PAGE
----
March 17, 2010 | by Chris Johnson
House 'Don't Ask' repeal bill gains GOP co-sponsor

Joseph Cao (photo courtesy josephcao.house.gov).

Legislation in the U.S. House that would repeal “Don’t Ask, Don’t Tell” on Wednesday gained an additional Republican co-sponsor, according to the National Log Cabin Republicans.

Rep. Joseph Cao (R-La.) signed in on support of the legislation, making him one of two Republican co-sponsors. The other GOP co-sponsor is Rep. Ileana Ros-Lehtinen (R-Fla.).

In a statement, Cao said he became a co-sponsor in part because “discrimination that puts our national security in jeopardy is a double-threat.”

“America is a land where we embrace our diversity as a sign of strength, and where anybody can work hard and be judged solely on the basis of their ability to do the job,” he said. ”Nothing about one’s sexual orientation impact the ability to perform to the highest expectations that we hold for our men and women in the armed forces.”

An incumbent Republican in a Democratic district, Cao could have a difficult fight for re-election this year. Since he began his first term in Congress last year, he’s voted for what are sometimes seen as Democratic partisan bills.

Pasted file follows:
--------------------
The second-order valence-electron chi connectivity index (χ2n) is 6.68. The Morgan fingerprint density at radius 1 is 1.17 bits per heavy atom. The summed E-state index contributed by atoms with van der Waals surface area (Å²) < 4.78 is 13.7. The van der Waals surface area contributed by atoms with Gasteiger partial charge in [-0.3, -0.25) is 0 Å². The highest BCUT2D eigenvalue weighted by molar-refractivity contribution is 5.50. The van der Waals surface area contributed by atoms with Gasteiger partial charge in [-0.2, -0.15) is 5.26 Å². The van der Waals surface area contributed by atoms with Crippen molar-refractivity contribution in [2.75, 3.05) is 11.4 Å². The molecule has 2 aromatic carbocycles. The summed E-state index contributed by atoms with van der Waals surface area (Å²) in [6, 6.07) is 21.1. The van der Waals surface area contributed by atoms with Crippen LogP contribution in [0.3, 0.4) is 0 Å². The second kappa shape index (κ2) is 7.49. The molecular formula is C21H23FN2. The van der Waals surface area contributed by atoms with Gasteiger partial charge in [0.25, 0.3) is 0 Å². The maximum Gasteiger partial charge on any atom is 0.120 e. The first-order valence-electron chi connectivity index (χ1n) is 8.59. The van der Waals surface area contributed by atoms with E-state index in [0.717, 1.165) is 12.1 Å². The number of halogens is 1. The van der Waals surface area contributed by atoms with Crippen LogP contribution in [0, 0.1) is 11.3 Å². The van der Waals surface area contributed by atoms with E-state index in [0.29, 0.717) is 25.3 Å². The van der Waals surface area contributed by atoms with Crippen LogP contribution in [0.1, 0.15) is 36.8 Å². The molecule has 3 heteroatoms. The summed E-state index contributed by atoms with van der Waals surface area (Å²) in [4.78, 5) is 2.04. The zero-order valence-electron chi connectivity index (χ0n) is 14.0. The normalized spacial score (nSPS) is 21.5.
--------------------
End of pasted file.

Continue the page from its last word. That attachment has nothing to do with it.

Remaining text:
When the health care reform first came to the House floor, Cao was the lone Republican vote in favor of the legislation. He’s since said he won’t vote for the bill when it comes again to the House floor.

In a statement, Terry Hamilton, Log Cabin’s board chair, commened Cao for his support and said Log Cabin would continue working to build Republican support for the repeal bill.

“Congressman Cao’s commitment to the health and strength of our national defense and speaking out against one of the last forms of state-sanctioned discrimination shows his strong character, something that is missing in too many debates in Washington,” he said.

Cao’s support brings the number of co-sponsors for “Don’t Ask, Don’t Tell” repeal legislation to 190. Rep. Patrick Murphy (D-Pa), the sponsor of the bill, said the upcoming defense authorization bill could be vehicle for repeal, although he’s said other options are on the table.

Chris Johnson is Chief Political & White House Reporter for the Washington Blade. Johnson attends the daily White House press briefings and is a member of the White House Correspondents' Association. Follow Chris

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